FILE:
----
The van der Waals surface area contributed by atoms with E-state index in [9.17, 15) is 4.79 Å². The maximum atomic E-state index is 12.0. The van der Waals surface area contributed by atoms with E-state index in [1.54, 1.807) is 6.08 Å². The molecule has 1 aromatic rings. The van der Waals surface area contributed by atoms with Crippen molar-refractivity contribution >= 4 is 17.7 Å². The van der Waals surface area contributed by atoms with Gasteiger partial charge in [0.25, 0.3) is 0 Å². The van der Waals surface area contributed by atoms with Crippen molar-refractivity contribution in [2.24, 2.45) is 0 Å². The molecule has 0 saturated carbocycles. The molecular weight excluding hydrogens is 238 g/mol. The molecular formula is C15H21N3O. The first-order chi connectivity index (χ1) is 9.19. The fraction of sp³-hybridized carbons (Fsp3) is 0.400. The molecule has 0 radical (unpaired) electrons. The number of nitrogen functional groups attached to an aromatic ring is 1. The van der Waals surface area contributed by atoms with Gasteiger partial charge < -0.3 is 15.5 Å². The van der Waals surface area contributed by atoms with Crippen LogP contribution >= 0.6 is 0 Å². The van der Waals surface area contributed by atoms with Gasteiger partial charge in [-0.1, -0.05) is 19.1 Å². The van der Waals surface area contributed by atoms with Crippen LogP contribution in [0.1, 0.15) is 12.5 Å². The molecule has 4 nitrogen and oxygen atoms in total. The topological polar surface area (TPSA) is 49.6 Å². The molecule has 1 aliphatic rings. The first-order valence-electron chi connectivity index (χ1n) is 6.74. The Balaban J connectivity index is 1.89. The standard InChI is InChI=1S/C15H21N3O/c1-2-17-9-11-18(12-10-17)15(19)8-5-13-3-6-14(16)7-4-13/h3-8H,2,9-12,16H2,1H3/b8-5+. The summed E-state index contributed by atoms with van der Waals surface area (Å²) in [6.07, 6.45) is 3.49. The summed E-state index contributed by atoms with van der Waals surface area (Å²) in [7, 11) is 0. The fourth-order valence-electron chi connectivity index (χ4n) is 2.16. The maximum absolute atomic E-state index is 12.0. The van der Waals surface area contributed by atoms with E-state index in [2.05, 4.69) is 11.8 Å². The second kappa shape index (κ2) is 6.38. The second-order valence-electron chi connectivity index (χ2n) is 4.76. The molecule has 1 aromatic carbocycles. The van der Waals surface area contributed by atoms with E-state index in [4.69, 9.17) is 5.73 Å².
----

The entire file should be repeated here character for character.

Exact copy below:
The van der Waals surface area contributed by atoms with E-state index in [9.17, 15) is 4.79 Å². The maximum atomic E-state index is 12.0. The van der Waals surface area contributed by atoms with E-state index in [1.54, 1.807) is 6.08 Å². The molecule has 1 aromatic rings. The van der Waals surface area contributed by atoms with Crippen molar-refractivity contribution >= 4 is 17.7 Å². The van der Waals surface area contributed by atoms with Gasteiger partial charge in [0.25, 0.3) is 0 Å². The van der Waals surface area contributed by atoms with Crippen molar-refractivity contribution in [2.24, 2.45) is 0 Å². The molecule has 0 saturated carbocycles. The molecular weight excluding hydrogens is 238 g/mol. The molecular formula is C15H21N3O. The first-order chi connectivity index (χ1) is 9.19. The fraction of sp³-hybridized carbons (Fsp3) is 0.400. The molecule has 0 radical (unpaired) electrons. The number of nitrogen functional groups attached to an aromatic ring is 1. The van der Waals surface area contributed by atoms with Gasteiger partial charge < -0.3 is 15.5 Å². The van der Waals surface area contributed by atoms with Crippen LogP contribution >= 0.6 is 0 Å². The van der Waals surface area contributed by atoms with Gasteiger partial charge in [-0.1, -0.05) is 19.1 Å². The van der Waals surface area contributed by atoms with Crippen LogP contribution in [0.1, 0.15) is 12.5 Å². The molecule has 4 nitrogen and oxygen atoms in total. The topological polar surface area (TPSA) is 49.6 Å². The molecule has 1 aliphatic rings. The first-order valence-electron chi connectivity index (χ1n) is 6.74. The Balaban J connectivity index is 1.89. The standard InChI is InChI=1S/C15H21N3O/c1-2-17-9-11-18(12-10-17)15(19)8-5-13-3-6-14(16)7-4-13/h3-8H,2,9-12,16H2,1H3/b8-5+. The summed E-state index contributed by atoms with van der Waals surface area (Å²) in [6.07, 6.45) is 3.49. The summed E-state index contributed by atoms with van der Waals surface area (Å²) in [7, 11) is 0. The fourth-order valence-electron chi connectivity index (χ4n) is 2.16. The maximum absolute atomic E-state index is 12.0. The van der Waals surface area contributed by atoms with E-state index in [2.05, 4.69) is 11.8 Å². The second kappa shape index (κ2) is 6.38. The second-order valence-electron chi connectivity index (χ2n) is 4.76. The molecule has 1 aromatic carbocycles. The van der Waals surface area contributed by atoms with E-state index in [4.69, 9.17) is 5.73 Å².